I recently attended insightful seminars on the topic of leadership.
The first was run by the WGPA (Women’s Gaelic Players Association) for students attending the University Of Limerick and the second was facilitated by the GPA for those fortunate players, past and present, partaking in the Jim Madden GPA programme – a specialised course on leadership.
The overarching theme for both seminars was to highlight that athletes can, and have, developed great leadership qualities on the pitch and these invaluable qualities can be harnessed for use far beyond the playing fields.
For an athlete, the context or environment changes but they can use their experiences and potential to be effective as a leader in another capacity – particularly in their chosen professions.
The panelists from successful business backgrounds spoke about the unique advantage athletes and team players have in a work environment as they, more often than not, possess many of the necessary characteristics to be a successful leader.
Liam Sheedy, former Tipperary All-Ireland winning hurling manager, spoke about how leadership qualities can transfer across to other professional careers as well as sport and emphasised how athletes are highly regarded by employers for their ability to work in a team setting among other attributes.
He stressed the importance of being positive and not seeing losses as problems but opportunities to learn. He also spoke of the importance of having a solution-orientated approach and a willingness to work hard.
I had thought a lot about leadership in the weeks leading up to the seminars but having listened to the other panelists, among them Olympian Jessie Barr, I realised how much of the experiences around leadership were shared by so many people from a multitude of backgrounds.
It led me to examine my own experiences with leadership to understand what the common denominators of leadership are.
What makes a leader a leader? Is there a “natural leader”? Can anybody become a leader? What makes a leader influential? What leaders have influenced me in my life?
Leadership is not simply about leading people, it is about leading them in the best direction and in the best way possible for them.
There are many different roles leadership can take in sport, work and life. As an athlete, I experienced many different managerial styles and fortunate enough to have been surrounded by great leaders and role models. One of the most influential leaders in my life was Cork Ladies Football team coach of 12 years, Eamonn Ryan.
I would describe Eamonn as a facilitator for learning, a motivator and a nurturer with a holistic approach to developing his players. I use the word ‘facilitator’ because Eamonn always created situations that allowed players to learn for themselves. Instead of simply telling us or showing us what we should do, he created a learning environment and allowed us to flourish in it.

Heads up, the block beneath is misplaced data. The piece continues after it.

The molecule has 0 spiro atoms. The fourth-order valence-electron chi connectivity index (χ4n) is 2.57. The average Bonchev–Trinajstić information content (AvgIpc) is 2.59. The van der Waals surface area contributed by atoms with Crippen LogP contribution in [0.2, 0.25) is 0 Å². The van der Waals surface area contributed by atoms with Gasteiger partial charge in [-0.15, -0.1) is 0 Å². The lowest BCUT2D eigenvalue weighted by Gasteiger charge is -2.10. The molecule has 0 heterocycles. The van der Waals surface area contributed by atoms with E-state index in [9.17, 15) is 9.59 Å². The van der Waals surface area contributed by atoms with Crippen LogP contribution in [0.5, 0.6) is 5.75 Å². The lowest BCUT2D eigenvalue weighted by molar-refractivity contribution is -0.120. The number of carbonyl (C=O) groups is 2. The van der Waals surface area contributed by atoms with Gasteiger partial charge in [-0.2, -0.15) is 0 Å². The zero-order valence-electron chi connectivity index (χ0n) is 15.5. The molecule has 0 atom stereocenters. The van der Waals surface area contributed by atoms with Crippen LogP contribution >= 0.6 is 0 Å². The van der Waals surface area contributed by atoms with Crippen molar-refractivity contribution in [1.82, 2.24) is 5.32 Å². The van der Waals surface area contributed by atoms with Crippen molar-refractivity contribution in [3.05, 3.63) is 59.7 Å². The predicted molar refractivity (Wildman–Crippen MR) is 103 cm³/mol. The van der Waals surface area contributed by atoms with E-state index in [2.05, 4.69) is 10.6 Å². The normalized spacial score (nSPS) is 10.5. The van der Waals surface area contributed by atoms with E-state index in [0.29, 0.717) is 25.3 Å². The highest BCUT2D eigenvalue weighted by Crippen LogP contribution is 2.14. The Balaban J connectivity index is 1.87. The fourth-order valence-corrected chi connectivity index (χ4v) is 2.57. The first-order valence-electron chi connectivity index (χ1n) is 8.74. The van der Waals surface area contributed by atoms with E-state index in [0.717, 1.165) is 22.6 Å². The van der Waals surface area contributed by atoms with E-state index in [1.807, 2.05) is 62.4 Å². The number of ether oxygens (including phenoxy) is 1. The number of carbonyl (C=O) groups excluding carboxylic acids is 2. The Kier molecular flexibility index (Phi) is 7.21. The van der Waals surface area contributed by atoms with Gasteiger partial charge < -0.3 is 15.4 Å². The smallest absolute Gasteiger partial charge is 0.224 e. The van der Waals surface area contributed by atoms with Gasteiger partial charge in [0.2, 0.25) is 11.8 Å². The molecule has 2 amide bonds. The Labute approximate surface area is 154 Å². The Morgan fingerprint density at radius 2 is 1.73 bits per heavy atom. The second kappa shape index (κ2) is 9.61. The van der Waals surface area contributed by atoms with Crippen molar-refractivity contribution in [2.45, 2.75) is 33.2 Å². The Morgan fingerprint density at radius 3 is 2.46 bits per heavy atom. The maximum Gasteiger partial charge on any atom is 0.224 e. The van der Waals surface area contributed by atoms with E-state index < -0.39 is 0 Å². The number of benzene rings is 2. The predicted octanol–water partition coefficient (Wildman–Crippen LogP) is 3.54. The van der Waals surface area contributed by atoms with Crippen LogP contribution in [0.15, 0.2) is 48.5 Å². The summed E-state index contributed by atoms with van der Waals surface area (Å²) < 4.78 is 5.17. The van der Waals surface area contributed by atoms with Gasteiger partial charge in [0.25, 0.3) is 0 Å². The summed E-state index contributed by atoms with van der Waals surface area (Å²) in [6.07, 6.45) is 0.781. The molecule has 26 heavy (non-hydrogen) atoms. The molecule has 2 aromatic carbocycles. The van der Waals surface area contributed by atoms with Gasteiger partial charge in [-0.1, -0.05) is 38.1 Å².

He wasn’t obsessed with tactics but instead helped us to take ownership of decision making. We were encouraged to be independent thinkers on the pitch and decide for ourselves what we would do in different circumstances as we saw fit. Often athletes over rely on their coach for constant advise and reassurance.
Eamonn strived for the opposite in many ways. This approach proved vital to the success of the Cork team over the years.
When unpredictable, high-pressure situations arose in a match we had to call on the skills we worked on tirelessly and our bank of experience to get us over the line. It was a template for players to become leaders.
s players, we didn’t feel bound by rules and that gave us the autonomy to do what we felt was right. It also allowed us to go out in every match and express ourselves by playing with an element of freedom that was liberating and enjoyable.
We weren’t punished for making mistakes and therefore we didn’t feel inhibited by the fear of making a mistake. I appreciated this particularly as a freetaker. I experienced slightly more of the pressure associated with making mistakes. My missed efforts were painfully obvious to everyone at times - most of all to me - and it was important I wasn’t punished for them.
As an athlete that fear can be crippling and as a result stifles a player’s development and willingness to be instinctive and adventurous on the pitch. Eamonn encouraged hours of practice on the fundamental skills of the game, which gave us the knowledge that we could achieve our goals.
From those experiences, we flourished as individuals. In time, leaders evolved, each contributing to the success of the team over 10 All Ireland winning campaigns.
The environment created by our coach encouraged every individual to be their own leader and thus fill various leadership roles when the needs arose.
Anyone who adheres to the basic knowledge that hard work and practice created success could provide valuable leadership in time. In order to benefit from all that leadership has to offer, management and players must be open to allowing others take the lead, to continue to learn from those around them and to delegate.
This requires trust in those around you.
It has been said that you learn most in defeat, but only if you deconstruct things honestly and look for solutions. I believe it is the process of being allowed to make your own mistakes, learning from them and continuing this pattern with commitment, fairness, enthusiasm and professionalism that ultimately creates influential leaders and lasting leadership.
When I was younger I would never have imagined I would be speaking about leadership and drawing on examples from my life on and off the field.
Yet, I have been privileged to have been influenced by successful leaders in an environment where I was allowed to develop as a person and eventually contribute to leadership as a teammate, as a teacher and coach.
There is potential in all of us to develop as leaders if given the conditions to flourish.
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